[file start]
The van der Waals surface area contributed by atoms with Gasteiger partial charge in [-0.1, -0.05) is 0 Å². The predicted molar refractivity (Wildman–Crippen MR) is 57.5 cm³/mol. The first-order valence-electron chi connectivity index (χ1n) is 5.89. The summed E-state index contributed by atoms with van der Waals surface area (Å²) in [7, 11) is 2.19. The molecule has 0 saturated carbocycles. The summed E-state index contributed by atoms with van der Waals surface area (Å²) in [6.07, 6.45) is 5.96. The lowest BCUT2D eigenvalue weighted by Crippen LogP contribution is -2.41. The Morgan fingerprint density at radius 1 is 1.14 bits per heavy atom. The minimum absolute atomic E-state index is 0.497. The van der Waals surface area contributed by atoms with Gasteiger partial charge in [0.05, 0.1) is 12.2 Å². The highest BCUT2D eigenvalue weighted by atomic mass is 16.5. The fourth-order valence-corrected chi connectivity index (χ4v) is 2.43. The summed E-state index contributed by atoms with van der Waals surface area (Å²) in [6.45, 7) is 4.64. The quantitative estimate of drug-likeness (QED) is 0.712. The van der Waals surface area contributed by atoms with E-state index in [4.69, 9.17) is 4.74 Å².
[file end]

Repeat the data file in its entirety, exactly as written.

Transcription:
The van der Waals surface area contributed by atoms with Gasteiger partial charge in [-0.1, -0.05) is 0 Å². The predicted molar refractivity (Wildman–Crippen MR) is 57.5 cm³/mol. The first-order valence-electron chi connectivity index (χ1n) is 5.89. The summed E-state index contributed by atoms with van der Waals surface area (Å²) in [7, 11) is 2.19. The molecule has 0 saturated carbocycles. The summed E-state index contributed by atoms with van der Waals surface area (Å²) in [6.07, 6.45) is 5.96. The lowest BCUT2D eigenvalue weighted by Crippen LogP contribution is -2.41. The Morgan fingerprint density at radius 1 is 1.14 bits per heavy atom. The minimum absolute atomic E-state index is 0.497. The van der Waals surface area contributed by atoms with Gasteiger partial charge in [0.05, 0.1) is 12.2 Å². The highest BCUT2D eigenvalue weighted by atomic mass is 16.5. The fourth-order valence-corrected chi connectivity index (χ4v) is 2.43. The summed E-state index contributed by atoms with van der Waals surface area (Å²) in [6.45, 7) is 4.64. The quantitative estimate of drug-likeness (QED) is 0.712. The van der Waals surface area contributed by atoms with E-state index in [4.69, 9.17) is 4.74 Å².